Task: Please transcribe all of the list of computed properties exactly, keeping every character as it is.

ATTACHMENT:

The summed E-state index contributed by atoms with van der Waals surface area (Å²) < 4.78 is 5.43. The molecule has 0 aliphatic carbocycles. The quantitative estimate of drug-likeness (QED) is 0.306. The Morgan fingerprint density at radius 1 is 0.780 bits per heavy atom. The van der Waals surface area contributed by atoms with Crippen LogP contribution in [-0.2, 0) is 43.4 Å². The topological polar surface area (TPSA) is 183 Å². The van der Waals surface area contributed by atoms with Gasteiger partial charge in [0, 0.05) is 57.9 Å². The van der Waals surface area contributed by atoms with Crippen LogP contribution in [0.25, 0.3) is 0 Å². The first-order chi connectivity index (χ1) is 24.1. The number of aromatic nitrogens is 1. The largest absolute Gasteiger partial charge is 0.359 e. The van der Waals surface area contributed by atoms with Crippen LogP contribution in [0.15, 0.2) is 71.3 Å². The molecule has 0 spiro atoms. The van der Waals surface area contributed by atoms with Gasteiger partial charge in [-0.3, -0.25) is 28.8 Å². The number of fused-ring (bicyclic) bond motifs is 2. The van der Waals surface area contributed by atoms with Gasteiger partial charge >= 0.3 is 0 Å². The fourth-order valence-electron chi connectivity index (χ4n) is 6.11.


The summed E-state index contributed by atoms with van der Waals surface area (Å²) < 4.78 is 5.43. The molecule has 0 aliphatic carbocycles. The quantitative estimate of drug-likeness (QED) is 0.306. The Morgan fingerprint density at radius 1 is 0.780 bits per heavy atom. The van der Waals surface area contributed by atoms with Crippen LogP contribution in [-0.2, 0) is 43.4 Å². The topological polar surface area (TPSA) is 183 Å². The van der Waals surface area contributed by atoms with Gasteiger partial charge in [0, 0.05) is 57.9 Å². The van der Waals surface area contributed by atoms with Crippen LogP contribution in [0.25, 0.3) is 0 Å². The first-order chi connectivity index (χ1) is 24.1. The number of aromatic nitrogens is 1. The largest absolute Gasteiger partial charge is 0.359 e. The van der Waals surface area contributed by atoms with Crippen LogP contribution in [0.15, 0.2) is 71.3 Å². The molecule has 0 spiro atoms. The van der Waals surface area contributed by atoms with Gasteiger partial charge in [-0.3, -0.25) is 28.8 Å². The number of fused-ring (bicyclic) bond motifs is 2. The van der Waals surface area contributed by atoms with Gasteiger partial charge >= 0.3 is 0 Å². The fourth-order valence-electron chi connectivity index (χ4n) is 6.11.